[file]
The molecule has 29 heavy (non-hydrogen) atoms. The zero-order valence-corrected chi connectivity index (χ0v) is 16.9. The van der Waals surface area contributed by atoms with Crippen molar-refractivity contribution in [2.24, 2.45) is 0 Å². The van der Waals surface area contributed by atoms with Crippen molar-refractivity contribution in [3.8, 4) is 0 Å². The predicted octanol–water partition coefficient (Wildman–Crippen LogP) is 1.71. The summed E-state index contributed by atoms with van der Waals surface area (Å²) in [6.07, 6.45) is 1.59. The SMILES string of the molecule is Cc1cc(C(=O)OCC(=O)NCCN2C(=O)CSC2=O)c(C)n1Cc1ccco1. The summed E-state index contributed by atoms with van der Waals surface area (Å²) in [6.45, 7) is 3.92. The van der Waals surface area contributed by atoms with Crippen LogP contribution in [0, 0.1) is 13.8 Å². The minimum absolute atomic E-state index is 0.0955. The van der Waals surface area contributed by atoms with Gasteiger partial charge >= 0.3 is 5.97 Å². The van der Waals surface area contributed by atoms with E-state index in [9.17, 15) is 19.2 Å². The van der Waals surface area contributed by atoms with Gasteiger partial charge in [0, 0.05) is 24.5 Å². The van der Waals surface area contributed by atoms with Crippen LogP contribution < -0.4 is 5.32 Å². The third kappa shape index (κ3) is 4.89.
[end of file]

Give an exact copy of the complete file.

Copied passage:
The molecule has 29 heavy (non-hydrogen) atoms. The zero-order valence-corrected chi connectivity index (χ0v) is 16.9. The van der Waals surface area contributed by atoms with Crippen molar-refractivity contribution in [2.24, 2.45) is 0 Å². The van der Waals surface area contributed by atoms with Crippen molar-refractivity contribution in [3.8, 4) is 0 Å². The predicted octanol–water partition coefficient (Wildman–Crippen LogP) is 1.71. The summed E-state index contributed by atoms with van der Waals surface area (Å²) in [6.07, 6.45) is 1.59. The SMILES string of the molecule is Cc1cc(C(=O)OCC(=O)NCCN2C(=O)CSC2=O)c(C)n1Cc1ccco1. The summed E-state index contributed by atoms with van der Waals surface area (Å²) in [6.45, 7) is 3.92. The van der Waals surface area contributed by atoms with Crippen LogP contribution in [0, 0.1) is 13.8 Å². The minimum absolute atomic E-state index is 0.0955. The van der Waals surface area contributed by atoms with Gasteiger partial charge >= 0.3 is 5.97 Å². The van der Waals surface area contributed by atoms with E-state index in [9.17, 15) is 19.2 Å². The van der Waals surface area contributed by atoms with Gasteiger partial charge in [0, 0.05) is 24.5 Å². The van der Waals surface area contributed by atoms with Crippen LogP contribution < -0.4 is 5.32 Å². The third kappa shape index (κ3) is 4.89.